If the sink hasn’t been used for a long time, you might want to check if there’s any water in there. Pour some hot water into the drain to remove any sediments that may have settled in the P-trap.
The buildup in the P-trap can force water to flow over them. You might also want to remove the fixture and clean it up to remove any sediments. If it is leaking, replace it to get rid of the rotten egg smell immediately.
4. Blocked vents
Slow drainage and gurgling sounds in your toilet are a sign of blocked vents in the drainage system. Whenever you flush your toilet or drain your bathtub, it creates air pressure that pushes up the sink drain.
How to Get Rid of Rotten Egg Smell in the Bathroom Sink
Once you pinpoint the source of the rotten egg smell, you’ll be able to apply the right fix. Here are 3 ways to get rid of a stinky bathroom sink:
1. Spray Clorox into the overflow hole
Clorox bleach contains hypochlorous acid. This active ingredient has been found to kill bacteria.
- Put fresh Clorox bleach in a strong spray bottle.
- Spray plenty of that bleach into the overflow hole of your bathroom sink to kill bacteria.
- Allow a day or two and check if the rotten egg smell has stopped.
2. Clean the sink drain fixtures
It is possible that there’s a lot of gunk in the fixtures that make up your sink’s drain. Bacterial activity on this gunk can produce a stinky smell.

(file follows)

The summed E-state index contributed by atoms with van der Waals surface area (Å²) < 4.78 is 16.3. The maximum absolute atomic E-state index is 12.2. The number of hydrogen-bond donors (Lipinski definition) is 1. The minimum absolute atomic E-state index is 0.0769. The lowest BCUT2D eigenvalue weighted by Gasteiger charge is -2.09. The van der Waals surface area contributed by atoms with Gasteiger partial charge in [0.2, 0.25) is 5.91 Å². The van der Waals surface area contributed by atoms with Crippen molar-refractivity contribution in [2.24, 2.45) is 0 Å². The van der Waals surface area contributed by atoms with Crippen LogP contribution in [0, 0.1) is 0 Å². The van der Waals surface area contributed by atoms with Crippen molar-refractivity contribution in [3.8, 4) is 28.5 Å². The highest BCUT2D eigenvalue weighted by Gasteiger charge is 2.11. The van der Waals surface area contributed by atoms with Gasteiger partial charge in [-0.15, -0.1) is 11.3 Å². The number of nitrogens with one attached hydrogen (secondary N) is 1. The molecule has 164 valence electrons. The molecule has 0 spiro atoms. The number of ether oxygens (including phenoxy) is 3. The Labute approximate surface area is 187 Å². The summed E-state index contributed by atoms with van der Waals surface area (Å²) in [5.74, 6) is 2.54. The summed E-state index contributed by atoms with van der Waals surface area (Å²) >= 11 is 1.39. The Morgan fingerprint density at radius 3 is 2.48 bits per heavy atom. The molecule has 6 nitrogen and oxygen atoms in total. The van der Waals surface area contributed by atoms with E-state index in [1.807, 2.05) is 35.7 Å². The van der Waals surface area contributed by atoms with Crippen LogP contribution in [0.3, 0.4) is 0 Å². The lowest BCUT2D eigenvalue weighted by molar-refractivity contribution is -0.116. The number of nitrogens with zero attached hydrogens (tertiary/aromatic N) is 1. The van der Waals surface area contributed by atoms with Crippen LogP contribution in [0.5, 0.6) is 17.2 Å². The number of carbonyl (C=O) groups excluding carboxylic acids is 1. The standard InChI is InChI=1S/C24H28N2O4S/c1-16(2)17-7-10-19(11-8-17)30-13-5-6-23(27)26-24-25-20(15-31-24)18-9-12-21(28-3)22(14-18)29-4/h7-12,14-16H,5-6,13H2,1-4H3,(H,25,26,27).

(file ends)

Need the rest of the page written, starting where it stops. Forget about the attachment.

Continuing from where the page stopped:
One way to get rid of the sulfur odor is to clean up the drain. You can do this yourself. Here’s how:
- Unscrew the nut on the pivot rod and remove it from the drain.
- Remove the pop-up stopper from your sink drain.
- Use a toothbrush and vinegar to clean the pop-up stopper and the pivot rod.
- Roll a paper towel or piece of cloth and push it down the drain using an appliance brush.
- Scrape the sides of that drain with the brush to remove all the biofilm in there.
- Remove the goose-neck from the wall by unscrewing it.
- Scrape out any sediments in the wall drain using a spoon.
- Clean the P-trap, gooseneck, pivot rod, and the pop-up stopper in a laundry tub full of water plus a cup of Clorox bleach.
Once you’re done cleaning, re-install everything properly. Pour plenty of hot water into the bathroom sink drain to remove any sediments in there. It will also disinfect the drainage system.
Here’s a great video that will help you with the steps above:
3. Unblock the vents
Start by plunging down the toilet may help clear anything that’s causing blockage. Start with the toilet in the same bathroom with the stinky sink.
If that doesn’t get rid of the sulfur gas from your sink, you’ll need to go to the roof to check the vent for any blockage. If it is something visible, remove it yourself. But if you can’t see what’s blocking the vents, call a plumber to help fix it.
Always Identify the Problem Before Fixing
Before you try any of these fixes, it is important to identify the source of the smell. Find out whether the rotten egg odor comes from.
One simple way of doing that is fetching a glass of water from that sink’s faucet. Go with it outside and smell it. If the water smells fresh, then the problem is in the sink drain and not the water.